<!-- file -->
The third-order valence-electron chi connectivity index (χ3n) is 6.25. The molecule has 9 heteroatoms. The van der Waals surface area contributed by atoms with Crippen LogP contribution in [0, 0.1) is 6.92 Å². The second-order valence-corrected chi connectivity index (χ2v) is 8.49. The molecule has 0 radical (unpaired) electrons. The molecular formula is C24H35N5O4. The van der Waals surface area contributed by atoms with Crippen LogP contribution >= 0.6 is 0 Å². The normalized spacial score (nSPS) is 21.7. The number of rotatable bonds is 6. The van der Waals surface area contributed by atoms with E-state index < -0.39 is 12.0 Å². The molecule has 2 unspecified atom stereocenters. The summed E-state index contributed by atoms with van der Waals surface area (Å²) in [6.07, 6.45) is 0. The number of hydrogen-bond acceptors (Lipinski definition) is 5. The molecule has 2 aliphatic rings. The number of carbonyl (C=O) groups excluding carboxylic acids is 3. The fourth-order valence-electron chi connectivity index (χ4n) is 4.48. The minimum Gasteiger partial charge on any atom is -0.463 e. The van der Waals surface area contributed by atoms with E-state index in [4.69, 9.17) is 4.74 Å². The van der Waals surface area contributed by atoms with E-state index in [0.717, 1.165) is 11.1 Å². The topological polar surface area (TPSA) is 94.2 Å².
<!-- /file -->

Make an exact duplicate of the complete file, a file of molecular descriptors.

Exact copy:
The third-order valence-electron chi connectivity index (χ3n) is 6.25. The molecule has 9 heteroatoms. The van der Waals surface area contributed by atoms with Crippen LogP contribution in [0, 0.1) is 6.92 Å². The second-order valence-corrected chi connectivity index (χ2v) is 8.49. The molecule has 0 radical (unpaired) electrons. The molecular formula is C24H35N5O4. The van der Waals surface area contributed by atoms with Crippen LogP contribution >= 0.6 is 0 Å². The normalized spacial score (nSPS) is 21.7. The number of rotatable bonds is 6. The van der Waals surface area contributed by atoms with E-state index < -0.39 is 12.0 Å². The molecule has 2 unspecified atom stereocenters. The summed E-state index contributed by atoms with van der Waals surface area (Å²) in [6.07, 6.45) is 0. The number of hydrogen-bond acceptors (Lipinski definition) is 5. The molecule has 2 aliphatic rings. The number of carbonyl (C=O) groups excluding carboxylic acids is 3. The fourth-order valence-electron chi connectivity index (χ4n) is 4.48. The minimum Gasteiger partial charge on any atom is -0.463 e. The van der Waals surface area contributed by atoms with E-state index in [4.69, 9.17) is 4.74 Å². The van der Waals surface area contributed by atoms with E-state index in [0.717, 1.165) is 11.1 Å². The topological polar surface area (TPSA) is 94.2 Å².